Diabetes

Diabetes is a defect in the body’s ability to convert glucose (sugar) to energy. Glucose is the main source of fuel for our body. When food is digested it is changed into fats, protein, or carbohydrates. Foods that affect blood sugars are called carbohydrates. Carbohydrates, when digested, change to glucose. Carbohydrates include: bread, rice, pasta, potatoes, corn, fruit, and milk products. Diabetes patients can eat carbohydrates, but must do so in moderation, as glucose is then transferred to the blood and used for energy. The transfer from the blood into the cells requires. Insulin is produced by the beta cells in the pancreas (the organ that produces insulin).

There are two main types of diabetes:

  • TYPE 1 DIABETES: occurs most frequently in children and young adults, although it can occur at any age. It accounts for 5-10% of all diabetes in the United States. There does appear to be a genetic component to Type 1, but the cause has yet to be identified. Type 1 requires injected insulin replacements. Balancing insulin with food intake and physical activity is key. Work with a diabetes educator, and stay in the care of a diabetes team to assist you.
  • TYPE 2 DIABETES treatment will vary dependent on your blood sugar levels. Many patients are counseled to change their lifestyle and lose weight. It is important to work with a diabetes educator and dietitian. Treatment begins with changing certain food choices and beginning an exercise program. This is a progressive disease, and the treatment may change over time.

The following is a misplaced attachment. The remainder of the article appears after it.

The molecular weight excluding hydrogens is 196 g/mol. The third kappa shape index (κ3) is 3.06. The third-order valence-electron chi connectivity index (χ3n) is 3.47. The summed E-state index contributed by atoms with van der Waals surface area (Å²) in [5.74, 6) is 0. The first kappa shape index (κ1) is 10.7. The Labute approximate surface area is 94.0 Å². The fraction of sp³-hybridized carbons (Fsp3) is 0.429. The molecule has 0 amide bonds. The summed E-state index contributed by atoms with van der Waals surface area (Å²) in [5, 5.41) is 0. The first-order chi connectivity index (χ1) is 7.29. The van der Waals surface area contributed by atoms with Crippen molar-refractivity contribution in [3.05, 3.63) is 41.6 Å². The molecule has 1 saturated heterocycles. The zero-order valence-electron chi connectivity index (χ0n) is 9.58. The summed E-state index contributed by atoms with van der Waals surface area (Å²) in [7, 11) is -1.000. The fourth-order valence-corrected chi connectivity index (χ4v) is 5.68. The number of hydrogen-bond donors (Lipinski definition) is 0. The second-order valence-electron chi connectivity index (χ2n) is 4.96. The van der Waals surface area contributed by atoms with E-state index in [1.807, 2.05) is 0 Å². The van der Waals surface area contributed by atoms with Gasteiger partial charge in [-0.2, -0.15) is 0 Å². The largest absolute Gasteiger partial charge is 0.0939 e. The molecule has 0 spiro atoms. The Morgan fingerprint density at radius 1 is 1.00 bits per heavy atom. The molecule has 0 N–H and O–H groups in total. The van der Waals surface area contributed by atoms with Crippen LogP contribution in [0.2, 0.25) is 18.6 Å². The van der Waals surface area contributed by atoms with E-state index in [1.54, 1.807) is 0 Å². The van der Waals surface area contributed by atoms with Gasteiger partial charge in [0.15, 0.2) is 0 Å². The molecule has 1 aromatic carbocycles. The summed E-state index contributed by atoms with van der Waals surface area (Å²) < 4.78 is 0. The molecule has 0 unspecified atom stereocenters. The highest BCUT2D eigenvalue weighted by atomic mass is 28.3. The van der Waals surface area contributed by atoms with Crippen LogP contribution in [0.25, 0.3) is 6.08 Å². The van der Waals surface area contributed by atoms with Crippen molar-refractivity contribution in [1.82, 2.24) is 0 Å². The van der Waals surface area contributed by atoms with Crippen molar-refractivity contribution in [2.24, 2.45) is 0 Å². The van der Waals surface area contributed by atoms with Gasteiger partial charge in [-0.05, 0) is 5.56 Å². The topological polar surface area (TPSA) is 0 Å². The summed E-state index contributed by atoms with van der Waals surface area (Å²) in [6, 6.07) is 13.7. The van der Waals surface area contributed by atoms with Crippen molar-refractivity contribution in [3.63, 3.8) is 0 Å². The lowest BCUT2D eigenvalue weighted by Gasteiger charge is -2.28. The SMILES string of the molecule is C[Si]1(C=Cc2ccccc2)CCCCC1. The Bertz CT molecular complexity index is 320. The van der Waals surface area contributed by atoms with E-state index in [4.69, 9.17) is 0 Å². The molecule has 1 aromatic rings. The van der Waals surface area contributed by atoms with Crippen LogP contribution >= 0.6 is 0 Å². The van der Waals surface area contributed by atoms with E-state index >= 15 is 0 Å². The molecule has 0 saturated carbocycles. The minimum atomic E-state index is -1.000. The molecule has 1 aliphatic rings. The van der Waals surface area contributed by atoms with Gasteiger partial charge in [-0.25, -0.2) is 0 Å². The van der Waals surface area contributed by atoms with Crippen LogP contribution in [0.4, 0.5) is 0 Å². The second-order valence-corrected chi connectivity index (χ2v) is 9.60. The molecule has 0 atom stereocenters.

Symptoms

The diagnosis of diabetes is made by a simple blood test measuring your blood glucose level.

People with Type 2 diabetes may hear their condition described as “mild” but this is not a fair descriptor. Both forms and all stages of diabetes are serious, with many possible complications, including eye, heart, kidney, and nerve damage.

As yet, there is no “cure” for either type of diabetes, although there are many ways of keeping it under control. Treatments are designed to help the body to control the sugar levels in the blood. Studies have shown that controlling blood sugar is the key to avoiding diabetic complications.

Specialization

Look for a general medical doctor with a great deal of experience in diabetes.

Preparation

Keep an updated list of symptoms that are reoccurring such as:

  • Exceptional thirst
  • Dry mouth
  • Frequent urination
  • Loss of weight
  • Weakness or fatigue
  • Blurred vision
  • Cuts or sores take a long time to heal
  • Itching skin or yeast infections
  • Leg pain

Evaluation

Finding a doctor that will support you long term is key.  Ask your doctor:

  • Who is the best diabetes specialist you know; if not you?
  • Have you published any articles/stories on this subject matter specifically?
  • Get a recommendation of a support group.
  • Ask for referrals.

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